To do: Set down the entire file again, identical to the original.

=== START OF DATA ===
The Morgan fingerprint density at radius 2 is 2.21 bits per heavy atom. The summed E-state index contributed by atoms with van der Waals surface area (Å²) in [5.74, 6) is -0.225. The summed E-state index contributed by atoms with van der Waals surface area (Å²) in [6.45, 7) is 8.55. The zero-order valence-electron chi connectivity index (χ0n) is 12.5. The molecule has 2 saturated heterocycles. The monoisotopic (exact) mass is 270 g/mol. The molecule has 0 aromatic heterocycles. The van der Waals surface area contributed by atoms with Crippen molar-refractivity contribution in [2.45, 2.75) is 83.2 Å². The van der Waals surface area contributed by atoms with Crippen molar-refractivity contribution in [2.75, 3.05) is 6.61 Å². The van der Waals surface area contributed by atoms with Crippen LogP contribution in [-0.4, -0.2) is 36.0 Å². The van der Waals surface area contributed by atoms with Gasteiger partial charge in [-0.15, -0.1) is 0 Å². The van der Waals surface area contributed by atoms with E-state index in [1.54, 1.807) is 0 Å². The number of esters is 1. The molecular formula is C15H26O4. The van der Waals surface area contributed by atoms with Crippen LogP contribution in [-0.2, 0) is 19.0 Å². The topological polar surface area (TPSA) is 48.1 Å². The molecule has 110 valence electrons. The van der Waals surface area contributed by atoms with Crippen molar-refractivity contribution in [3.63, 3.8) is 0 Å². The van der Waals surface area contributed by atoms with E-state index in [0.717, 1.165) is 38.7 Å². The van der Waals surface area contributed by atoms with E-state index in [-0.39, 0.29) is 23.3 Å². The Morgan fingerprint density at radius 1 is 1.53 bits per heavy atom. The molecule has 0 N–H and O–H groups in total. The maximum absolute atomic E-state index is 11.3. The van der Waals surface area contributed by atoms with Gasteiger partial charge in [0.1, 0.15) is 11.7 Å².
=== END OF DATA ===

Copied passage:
The Morgan fingerprint density at radius 2 is 2.21 bits per heavy atom. The summed E-state index contributed by atoms with van der Waals surface area (Å²) in [5.74, 6) is -0.225. The summed E-state index contributed by atoms with van der Waals surface area (Å²) in [6.45, 7) is 8.55. The zero-order valence-electron chi connectivity index (χ0n) is 12.5. The molecule has 2 saturated heterocycles. The monoisotopic (exact) mass is 270 g/mol. The molecule has 0 aromatic heterocycles. The van der Waals surface area contributed by atoms with Crippen molar-refractivity contribution in [2.45, 2.75) is 83.2 Å². The van der Waals surface area contributed by atoms with Crippen molar-refractivity contribution in [2.75, 3.05) is 6.61 Å². The van der Waals surface area contributed by atoms with Crippen LogP contribution in [-0.4, -0.2) is 36.0 Å². The van der Waals surface area contributed by atoms with Gasteiger partial charge in [-0.15, -0.1) is 0 Å². The van der Waals surface area contributed by atoms with E-state index in [1.54, 1.807) is 0 Å². The number of esters is 1. The molecular formula is C15H26O4. The van der Waals surface area contributed by atoms with Crippen LogP contribution in [-0.2, 0) is 19.0 Å². The topological polar surface area (TPSA) is 48.1 Å². The molecule has 110 valence electrons. The van der Waals surface area contributed by atoms with Crippen molar-refractivity contribution in [3.63, 3.8) is 0 Å². The van der Waals surface area contributed by atoms with E-state index in [0.717, 1.165) is 38.7 Å². The van der Waals surface area contributed by atoms with E-state index in [-0.39, 0.29) is 23.3 Å². The Morgan fingerprint density at radius 1 is 1.53 bits per heavy atom. The molecule has 0 N–H and O–H groups in total. The maximum absolute atomic E-state index is 11.3. The van der Waals surface area contributed by atoms with Gasteiger partial charge in [0.1, 0.15) is 11.7 Å².